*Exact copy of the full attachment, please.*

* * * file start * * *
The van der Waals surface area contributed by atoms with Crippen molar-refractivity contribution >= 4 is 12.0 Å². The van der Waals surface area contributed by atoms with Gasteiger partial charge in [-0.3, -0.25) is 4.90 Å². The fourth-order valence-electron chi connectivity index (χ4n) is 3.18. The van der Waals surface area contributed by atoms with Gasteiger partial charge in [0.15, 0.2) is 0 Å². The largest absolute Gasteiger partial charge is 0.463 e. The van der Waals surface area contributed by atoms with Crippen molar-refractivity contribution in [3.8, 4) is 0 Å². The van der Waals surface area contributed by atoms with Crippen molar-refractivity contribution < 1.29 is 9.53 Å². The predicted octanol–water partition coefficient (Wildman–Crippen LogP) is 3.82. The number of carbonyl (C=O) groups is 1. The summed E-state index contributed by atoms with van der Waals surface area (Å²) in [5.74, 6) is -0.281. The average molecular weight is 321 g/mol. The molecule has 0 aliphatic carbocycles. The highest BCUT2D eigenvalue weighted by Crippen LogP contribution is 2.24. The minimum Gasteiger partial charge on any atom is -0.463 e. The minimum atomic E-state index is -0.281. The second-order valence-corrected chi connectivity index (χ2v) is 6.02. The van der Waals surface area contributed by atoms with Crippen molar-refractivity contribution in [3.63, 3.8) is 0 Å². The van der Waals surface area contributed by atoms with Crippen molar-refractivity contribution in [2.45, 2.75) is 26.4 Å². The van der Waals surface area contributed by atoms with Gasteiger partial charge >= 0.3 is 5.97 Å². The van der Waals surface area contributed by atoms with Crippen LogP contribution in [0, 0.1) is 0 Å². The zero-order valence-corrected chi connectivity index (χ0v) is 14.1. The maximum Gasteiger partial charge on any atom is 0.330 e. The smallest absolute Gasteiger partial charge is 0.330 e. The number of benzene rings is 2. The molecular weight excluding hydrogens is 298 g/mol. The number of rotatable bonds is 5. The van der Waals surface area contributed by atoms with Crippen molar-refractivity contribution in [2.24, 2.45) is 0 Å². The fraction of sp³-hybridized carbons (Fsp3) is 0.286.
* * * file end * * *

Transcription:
The van der Waals surface area contributed by atoms with Crippen molar-refractivity contribution >= 4 is 12.0 Å². The van der Waals surface area contributed by atoms with Gasteiger partial charge in [-0.3, -0.25) is 4.90 Å². The fourth-order valence-electron chi connectivity index (χ4n) is 3.18. The van der Waals surface area contributed by atoms with Gasteiger partial charge in [0.15, 0.2) is 0 Å². The largest absolute Gasteiger partial charge is 0.463 e. The van der Waals surface area contributed by atoms with Crippen molar-refractivity contribution in [3.8, 4) is 0 Å². The van der Waals surface area contributed by atoms with Crippen molar-refractivity contribution < 1.29 is 9.53 Å². The predicted octanol–water partition coefficient (Wildman–Crippen LogP) is 3.82. The number of carbonyl (C=O) groups is 1. The summed E-state index contributed by atoms with van der Waals surface area (Å²) in [5.74, 6) is -0.281. The average molecular weight is 321 g/mol. The molecule has 0 aliphatic carbocycles. The highest BCUT2D eigenvalue weighted by Crippen LogP contribution is 2.24. The minimum Gasteiger partial charge on any atom is -0.463 e. The minimum atomic E-state index is -0.281. The second-order valence-corrected chi connectivity index (χ2v) is 6.02. The van der Waals surface area contributed by atoms with Crippen molar-refractivity contribution in [3.63, 3.8) is 0 Å². The van der Waals surface area contributed by atoms with Crippen molar-refractivity contribution in [2.45, 2.75) is 26.4 Å². The van der Waals surface area contributed by atoms with Gasteiger partial charge >= 0.3 is 5.97 Å². The van der Waals surface area contributed by atoms with Crippen LogP contribution in [0, 0.1) is 0 Å². The zero-order valence-corrected chi connectivity index (χ0v) is 14.1. The maximum Gasteiger partial charge on any atom is 0.330 e. The smallest absolute Gasteiger partial charge is 0.330 e. The number of benzene rings is 2. The molecular weight excluding hydrogens is 298 g/mol. The number of rotatable bonds is 5. The van der Waals surface area contributed by atoms with Crippen molar-refractivity contribution in [2.24, 2.45) is 0 Å². The fraction of sp³-hybridized carbons (Fsp3) is 0.286.